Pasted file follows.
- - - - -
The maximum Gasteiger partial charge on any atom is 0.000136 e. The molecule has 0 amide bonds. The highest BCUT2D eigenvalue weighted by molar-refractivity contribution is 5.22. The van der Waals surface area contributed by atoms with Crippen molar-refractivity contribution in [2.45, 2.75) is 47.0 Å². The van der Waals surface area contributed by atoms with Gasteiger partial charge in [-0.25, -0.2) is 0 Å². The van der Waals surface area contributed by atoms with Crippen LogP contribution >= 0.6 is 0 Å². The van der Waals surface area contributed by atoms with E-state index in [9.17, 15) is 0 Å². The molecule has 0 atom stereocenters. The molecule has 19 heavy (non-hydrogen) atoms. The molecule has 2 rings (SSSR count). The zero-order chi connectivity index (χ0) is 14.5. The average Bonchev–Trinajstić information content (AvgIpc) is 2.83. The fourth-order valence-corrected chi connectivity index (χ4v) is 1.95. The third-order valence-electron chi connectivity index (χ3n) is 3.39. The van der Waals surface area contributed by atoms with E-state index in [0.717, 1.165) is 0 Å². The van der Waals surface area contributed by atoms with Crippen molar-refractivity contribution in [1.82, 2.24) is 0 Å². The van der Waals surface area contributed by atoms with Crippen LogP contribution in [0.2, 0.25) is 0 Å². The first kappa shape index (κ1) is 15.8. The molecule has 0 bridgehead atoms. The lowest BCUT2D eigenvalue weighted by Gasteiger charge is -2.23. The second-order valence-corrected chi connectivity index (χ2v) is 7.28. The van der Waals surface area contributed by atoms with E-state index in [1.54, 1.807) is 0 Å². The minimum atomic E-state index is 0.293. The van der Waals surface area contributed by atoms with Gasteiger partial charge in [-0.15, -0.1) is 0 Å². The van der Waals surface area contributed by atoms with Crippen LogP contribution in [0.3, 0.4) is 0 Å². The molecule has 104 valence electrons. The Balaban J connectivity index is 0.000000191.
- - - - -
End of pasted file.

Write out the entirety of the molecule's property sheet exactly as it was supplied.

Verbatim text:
The maximum Gasteiger partial charge on any atom is 0.000136 e. The molecule has 0 amide bonds. The highest BCUT2D eigenvalue weighted by molar-refractivity contribution is 5.22. The van der Waals surface area contributed by atoms with Crippen molar-refractivity contribution in [2.45, 2.75) is 47.0 Å². The van der Waals surface area contributed by atoms with Gasteiger partial charge in [-0.25, -0.2) is 0 Å². The van der Waals surface area contributed by atoms with Crippen LogP contribution >= 0.6 is 0 Å². The van der Waals surface area contributed by atoms with E-state index in [9.17, 15) is 0 Å². The molecule has 0 atom stereocenters. The molecule has 19 heavy (non-hydrogen) atoms. The molecule has 2 rings (SSSR count). The zero-order chi connectivity index (χ0) is 14.5. The average Bonchev–Trinajstić information content (AvgIpc) is 2.83. The fourth-order valence-corrected chi connectivity index (χ4v) is 1.95. The third-order valence-electron chi connectivity index (χ3n) is 3.39. The van der Waals surface area contributed by atoms with E-state index in [0.717, 1.165) is 0 Å². The van der Waals surface area contributed by atoms with Crippen molar-refractivity contribution in [1.82, 2.24) is 0 Å². The van der Waals surface area contributed by atoms with Crippen LogP contribution in [0.2, 0.25) is 0 Å². The first kappa shape index (κ1) is 15.8. The molecule has 0 bridgehead atoms. The lowest BCUT2D eigenvalue weighted by Gasteiger charge is -2.23. The second-order valence-corrected chi connectivity index (χ2v) is 7.28. The van der Waals surface area contributed by atoms with E-state index in [1.54, 1.807) is 0 Å². The minimum atomic E-state index is 0.293. The van der Waals surface area contributed by atoms with Gasteiger partial charge in [-0.15, -0.1) is 0 Å². The van der Waals surface area contributed by atoms with Crippen LogP contribution in [0.3, 0.4) is 0 Å². The molecule has 104 valence electrons. The Balaban J connectivity index is 0.000000191.